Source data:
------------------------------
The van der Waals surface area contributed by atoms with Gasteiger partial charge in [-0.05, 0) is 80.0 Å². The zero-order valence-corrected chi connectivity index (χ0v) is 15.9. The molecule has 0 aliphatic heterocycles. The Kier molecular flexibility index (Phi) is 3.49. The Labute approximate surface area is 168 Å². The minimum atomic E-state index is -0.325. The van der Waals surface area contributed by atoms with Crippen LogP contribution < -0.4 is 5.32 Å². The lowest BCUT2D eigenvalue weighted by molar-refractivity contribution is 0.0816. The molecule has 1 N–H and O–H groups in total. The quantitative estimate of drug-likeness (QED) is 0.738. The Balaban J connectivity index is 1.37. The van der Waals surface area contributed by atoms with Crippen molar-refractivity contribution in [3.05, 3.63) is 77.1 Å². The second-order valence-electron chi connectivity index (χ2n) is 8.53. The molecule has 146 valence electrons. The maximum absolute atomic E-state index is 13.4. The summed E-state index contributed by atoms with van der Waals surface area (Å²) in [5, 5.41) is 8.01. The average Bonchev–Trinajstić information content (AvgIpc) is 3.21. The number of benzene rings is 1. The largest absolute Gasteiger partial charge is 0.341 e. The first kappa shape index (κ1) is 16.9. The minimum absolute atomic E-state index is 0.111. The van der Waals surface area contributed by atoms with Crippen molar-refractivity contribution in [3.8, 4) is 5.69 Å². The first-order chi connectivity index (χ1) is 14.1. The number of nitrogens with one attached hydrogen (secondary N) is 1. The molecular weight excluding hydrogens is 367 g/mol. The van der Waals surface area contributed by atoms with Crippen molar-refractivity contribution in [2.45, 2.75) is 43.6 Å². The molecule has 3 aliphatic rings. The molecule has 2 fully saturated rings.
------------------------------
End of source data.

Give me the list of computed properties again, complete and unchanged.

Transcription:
The van der Waals surface area contributed by atoms with Gasteiger partial charge in [-0.05, 0) is 80.0 Å². The zero-order valence-corrected chi connectivity index (χ0v) is 15.9. The molecule has 0 aliphatic heterocycles. The Kier molecular flexibility index (Phi) is 3.49. The Labute approximate surface area is 168 Å². The minimum atomic E-state index is -0.325. The van der Waals surface area contributed by atoms with Crippen LogP contribution < -0.4 is 5.32 Å². The lowest BCUT2D eigenvalue weighted by molar-refractivity contribution is 0.0816. The molecule has 1 N–H and O–H groups in total. The quantitative estimate of drug-likeness (QED) is 0.738. The Balaban J connectivity index is 1.37. The van der Waals surface area contributed by atoms with Crippen molar-refractivity contribution in [3.05, 3.63) is 77.1 Å². The second-order valence-electron chi connectivity index (χ2n) is 8.53. The molecule has 146 valence electrons. The maximum absolute atomic E-state index is 13.4. The summed E-state index contributed by atoms with van der Waals surface area (Å²) in [5, 5.41) is 8.01. The average Bonchev–Trinajstić information content (AvgIpc) is 3.21. The number of benzene rings is 1. The largest absolute Gasteiger partial charge is 0.341 e. The first kappa shape index (κ1) is 16.9. The minimum absolute atomic E-state index is 0.111. The van der Waals surface area contributed by atoms with Crippen molar-refractivity contribution in [3.8, 4) is 5.69 Å². The first-order chi connectivity index (χ1) is 14.1. The number of nitrogens with one attached hydrogen (secondary N) is 1. The molecular weight excluding hydrogens is 367 g/mol. The van der Waals surface area contributed by atoms with Crippen molar-refractivity contribution in [2.45, 2.75) is 43.6 Å². The molecule has 3 aliphatic rings. The molecule has 2 fully saturated rings.